The early storyline of the cartoon/Archie series has TV reporter April O’Neil (a lab assistant to the deranged Dr. Baxter Stockman in the original comics) targeted by Shredder because of her investigation into the city’s crime spree. While running from Shredder’s goons, she’s rescued by the Turtles. They quickly become friends, setting April up as the Turtles’ connection to the human world, and as the perpetual damsel in distress, of course. April may be the reporter, but it’s the Turtles who discover a matchbook with a major clue.
The Turtles visit Ninja Pizza, which just happens to be a part of a ninja strip mall.
The stores are a front for Shredder, which April discovers while snooping around a nearby security firm. She’s quickly kidnapped, and used to lure the Turtles into a trap. After the Turtles defeat a few Foot Soldiers, they’re trapped inside a flooded building.
The comic really doesn’t do this scene justice, because I can assure you I found this sequence in the cartoon thrilling as a kid. In the comic, it just sits there.
The first five episodes of the cartoon were designed to showcase the action figure line, so new characters are thrown at the audience at a staggering rate. Since Archie is trying to fit this into three issues of a comic, that means new characters show up on what seems like every other page.
Krang is an alien brain from Dimension X, exiled to this world as punishment. He’s teamed up with Shredder in the hopes that Shredder can provide him with a body.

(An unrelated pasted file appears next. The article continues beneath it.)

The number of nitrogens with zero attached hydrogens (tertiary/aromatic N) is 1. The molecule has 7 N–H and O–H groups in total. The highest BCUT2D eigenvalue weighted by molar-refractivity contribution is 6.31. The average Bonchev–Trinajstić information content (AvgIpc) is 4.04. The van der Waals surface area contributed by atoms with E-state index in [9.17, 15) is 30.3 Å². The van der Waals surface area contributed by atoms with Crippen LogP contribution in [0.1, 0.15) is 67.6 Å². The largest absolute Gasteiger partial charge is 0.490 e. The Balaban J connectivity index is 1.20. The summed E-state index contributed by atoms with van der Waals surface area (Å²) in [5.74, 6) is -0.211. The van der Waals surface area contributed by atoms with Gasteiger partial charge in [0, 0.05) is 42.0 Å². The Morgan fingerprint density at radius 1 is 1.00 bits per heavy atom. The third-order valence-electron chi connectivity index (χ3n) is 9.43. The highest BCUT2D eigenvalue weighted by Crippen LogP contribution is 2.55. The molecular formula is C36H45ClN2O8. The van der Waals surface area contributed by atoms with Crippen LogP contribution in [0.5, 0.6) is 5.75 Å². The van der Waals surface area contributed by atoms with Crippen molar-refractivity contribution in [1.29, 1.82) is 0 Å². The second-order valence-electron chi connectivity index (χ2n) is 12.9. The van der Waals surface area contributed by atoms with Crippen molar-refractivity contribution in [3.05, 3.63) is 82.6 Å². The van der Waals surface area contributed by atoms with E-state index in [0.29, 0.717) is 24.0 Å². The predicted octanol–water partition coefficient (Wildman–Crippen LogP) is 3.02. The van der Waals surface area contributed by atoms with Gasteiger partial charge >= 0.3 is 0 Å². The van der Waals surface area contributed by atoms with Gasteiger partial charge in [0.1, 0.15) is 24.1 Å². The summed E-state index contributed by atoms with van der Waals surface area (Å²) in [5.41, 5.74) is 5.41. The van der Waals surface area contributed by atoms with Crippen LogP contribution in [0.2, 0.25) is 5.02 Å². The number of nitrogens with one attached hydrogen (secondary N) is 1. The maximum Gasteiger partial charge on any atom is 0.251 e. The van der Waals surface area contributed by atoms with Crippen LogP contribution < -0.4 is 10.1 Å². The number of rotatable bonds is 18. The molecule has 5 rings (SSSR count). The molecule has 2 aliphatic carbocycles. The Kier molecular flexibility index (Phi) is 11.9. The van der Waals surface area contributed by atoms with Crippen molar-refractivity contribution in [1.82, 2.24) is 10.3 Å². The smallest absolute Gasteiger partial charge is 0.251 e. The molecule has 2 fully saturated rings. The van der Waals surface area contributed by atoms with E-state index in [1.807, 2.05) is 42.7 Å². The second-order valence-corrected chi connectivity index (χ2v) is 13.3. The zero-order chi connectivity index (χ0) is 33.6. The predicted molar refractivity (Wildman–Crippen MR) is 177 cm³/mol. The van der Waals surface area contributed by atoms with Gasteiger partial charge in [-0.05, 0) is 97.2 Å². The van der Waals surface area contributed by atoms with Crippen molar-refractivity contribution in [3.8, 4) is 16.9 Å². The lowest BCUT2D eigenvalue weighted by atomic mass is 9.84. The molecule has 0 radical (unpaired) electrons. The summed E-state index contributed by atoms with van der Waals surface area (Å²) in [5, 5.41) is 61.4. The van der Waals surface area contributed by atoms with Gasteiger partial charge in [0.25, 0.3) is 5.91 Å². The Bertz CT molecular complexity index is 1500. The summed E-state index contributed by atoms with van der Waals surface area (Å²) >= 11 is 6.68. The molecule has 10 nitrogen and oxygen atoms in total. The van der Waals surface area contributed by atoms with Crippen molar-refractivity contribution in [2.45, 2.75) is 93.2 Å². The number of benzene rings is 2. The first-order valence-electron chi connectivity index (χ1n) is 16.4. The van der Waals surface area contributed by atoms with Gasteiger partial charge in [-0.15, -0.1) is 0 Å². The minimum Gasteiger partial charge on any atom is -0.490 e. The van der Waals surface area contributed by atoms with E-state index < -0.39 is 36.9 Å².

Bebop and Rocksteady are two thugs mutated into a human boar hog and rhino by Shredder.
Shredder hires Dr. Baxter Stockman to develop an army of Mousers, tiny robots originally designed to kill rodents, in one of his early futile plans to destroy Splinter and the Turtles. (Baxter Stockman receives his own makeover, as he was originally black in the Mirage comics but is made white for the cartoon. Presumably, the producers didn’t want one of the few minority characters in the Turtles canon to be a villain.)
When Shredder decides to open a portal to Dimension X and find new weapons, the Neutrinos escape. The Neutrinos are peace-loving teens in flying cars that briefly cause the Turtles trouble before they realize they’re on the same side. (Looking online, it seems that there weren't any Neutrino toys until 1991.) Dimension X also brings us the Stone Warriors, Krang’s loyal soldiers who predictably can’t handle the Turtles, either. Before the story’s over, we’re also introduced to some vehicles and playsets, such as the Turtle Van, Shredder’s Terrordrome, Kang’s giant robot body, Foot Clan ATVs, and the Turtle Blimp (which really was an awesome toy).
Since Splinter actually is Hamato Yoshi in the new continuity, the character is given a new motivation to explore. He wants to become human again, unlike the Turtles who enjoy their mutation. This idea does have potential, but it’s dismissed in the final chapter when Splinter destroys Shredder’s retro-mutagen gun, the only device that can restore his humanity. Splinter declares that it’s his karma to live life as a rat (which makes him oddly happy), before leading the Turtles in a battle that sends Shredder and Krang to Dimension X.
The comic adaptation is written and penciled by Michael Dooney, and adapted from scripts by TV writers David Wise (incorrectly credited as "David Weiss") and Patti Howeth. The three issues of the comic have to adapt around 100 minutes of TV action, which results in a rushed, cramped comic that often has between six and nine panels per page (just think of any Marvel or DC movie adaptation comic). Some of the humor manages to translate, but a lot of the jokes are just flat. And teeny tiny panels rarely do justice to action scenes. Archie still has a few more TV adaptations to go, and then the Adventures series really takes off.